asked the Secretary to the Treasury what special steps the Inland Revenue Department is taking to ensure that money received by farmers and poultry keepers as a result of the sale of eggs at black-market prices, is in fact made subject to Income Tax, having regard to the fact that only 45 per cent. of the eggs now produced in this country are passing through packing stations approved by the Ministry of Food.
Is the hon. Gentleman aware that that will not satisfy the housewife who is getting one egg per ration book when it is known that car owners are getting large numbers and that two can be obtained at one meal in cafes and restaurants? Why has the Inland Revenue not been more active with the farmers and large poultry keepers?
Is my hon. Friend aware that out of the 55 per cent. of the eggs which do not go through the packing stations millions upon millions are produced by people who keep fewer than 25 hens and that it is perfectly legal for them to dispose of those eggs?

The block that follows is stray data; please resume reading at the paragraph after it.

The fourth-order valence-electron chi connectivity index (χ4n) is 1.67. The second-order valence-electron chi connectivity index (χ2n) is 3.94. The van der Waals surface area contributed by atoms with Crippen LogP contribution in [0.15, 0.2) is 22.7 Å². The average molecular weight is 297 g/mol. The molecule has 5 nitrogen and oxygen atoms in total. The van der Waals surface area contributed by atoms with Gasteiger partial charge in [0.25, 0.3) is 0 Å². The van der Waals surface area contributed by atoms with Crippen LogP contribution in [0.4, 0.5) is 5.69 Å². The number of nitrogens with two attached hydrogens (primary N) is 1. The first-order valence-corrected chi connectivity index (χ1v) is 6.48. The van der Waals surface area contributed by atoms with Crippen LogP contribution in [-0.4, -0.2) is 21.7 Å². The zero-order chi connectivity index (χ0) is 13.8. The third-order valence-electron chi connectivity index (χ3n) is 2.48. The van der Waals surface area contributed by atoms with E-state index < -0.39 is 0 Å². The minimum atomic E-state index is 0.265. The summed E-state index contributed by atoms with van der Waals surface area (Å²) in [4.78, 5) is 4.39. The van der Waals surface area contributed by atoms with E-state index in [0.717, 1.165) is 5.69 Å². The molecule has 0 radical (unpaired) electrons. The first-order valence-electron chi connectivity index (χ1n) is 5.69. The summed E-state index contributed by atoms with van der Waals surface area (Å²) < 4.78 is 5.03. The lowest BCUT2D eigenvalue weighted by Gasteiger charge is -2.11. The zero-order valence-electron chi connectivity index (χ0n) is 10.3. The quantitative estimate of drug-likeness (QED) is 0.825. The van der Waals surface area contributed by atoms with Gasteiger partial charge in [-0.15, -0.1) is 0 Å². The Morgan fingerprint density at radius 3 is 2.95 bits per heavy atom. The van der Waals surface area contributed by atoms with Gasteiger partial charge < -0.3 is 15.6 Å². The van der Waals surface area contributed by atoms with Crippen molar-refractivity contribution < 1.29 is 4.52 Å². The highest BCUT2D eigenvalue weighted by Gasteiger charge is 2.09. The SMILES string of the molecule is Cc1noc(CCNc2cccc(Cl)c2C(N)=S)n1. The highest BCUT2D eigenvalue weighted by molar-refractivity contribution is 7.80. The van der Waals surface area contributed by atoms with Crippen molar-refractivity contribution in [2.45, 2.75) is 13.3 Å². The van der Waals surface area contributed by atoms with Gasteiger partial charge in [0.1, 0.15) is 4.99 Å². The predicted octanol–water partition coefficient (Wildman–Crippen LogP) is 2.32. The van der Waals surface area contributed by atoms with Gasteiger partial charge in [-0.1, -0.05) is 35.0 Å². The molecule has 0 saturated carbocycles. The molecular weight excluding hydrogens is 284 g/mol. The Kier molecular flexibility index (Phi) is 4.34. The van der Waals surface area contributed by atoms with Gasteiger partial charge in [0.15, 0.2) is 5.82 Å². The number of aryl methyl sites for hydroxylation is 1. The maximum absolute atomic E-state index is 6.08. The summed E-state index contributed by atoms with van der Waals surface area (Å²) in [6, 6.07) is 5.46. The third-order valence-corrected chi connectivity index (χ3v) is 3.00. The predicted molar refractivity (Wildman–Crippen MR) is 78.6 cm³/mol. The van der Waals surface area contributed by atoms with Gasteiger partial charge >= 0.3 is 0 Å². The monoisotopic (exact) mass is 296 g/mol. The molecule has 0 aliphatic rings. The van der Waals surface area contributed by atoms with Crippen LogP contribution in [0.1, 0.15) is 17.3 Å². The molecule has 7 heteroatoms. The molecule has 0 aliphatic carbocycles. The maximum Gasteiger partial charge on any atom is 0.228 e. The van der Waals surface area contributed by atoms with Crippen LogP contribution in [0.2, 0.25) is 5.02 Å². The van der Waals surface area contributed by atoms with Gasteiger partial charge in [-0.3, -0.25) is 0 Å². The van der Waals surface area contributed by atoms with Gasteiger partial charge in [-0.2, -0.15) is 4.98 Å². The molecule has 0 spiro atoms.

Does not the hon. Gentleman understand the elementary point that if the Inland Revenue were getting more money from these farmers more eggs would be going to the packing stations and helping his right hon. and gallant Friend?
Is the hon. Gentleman aware that yesterday in this House the Minister of Food gave details of 186 major cases of black market dealing in eggs, some of them amounting to 17,000 eggs? Will he please have the matter dealt with at once because it will mean a big increase in taxation receipts?
The question of the distribution or the allocation of eggs is, as the hon. Lady knows perfectly well, a matter for my right hon. and gallant Friend and not for me. I am concerned solely with the collection of the income.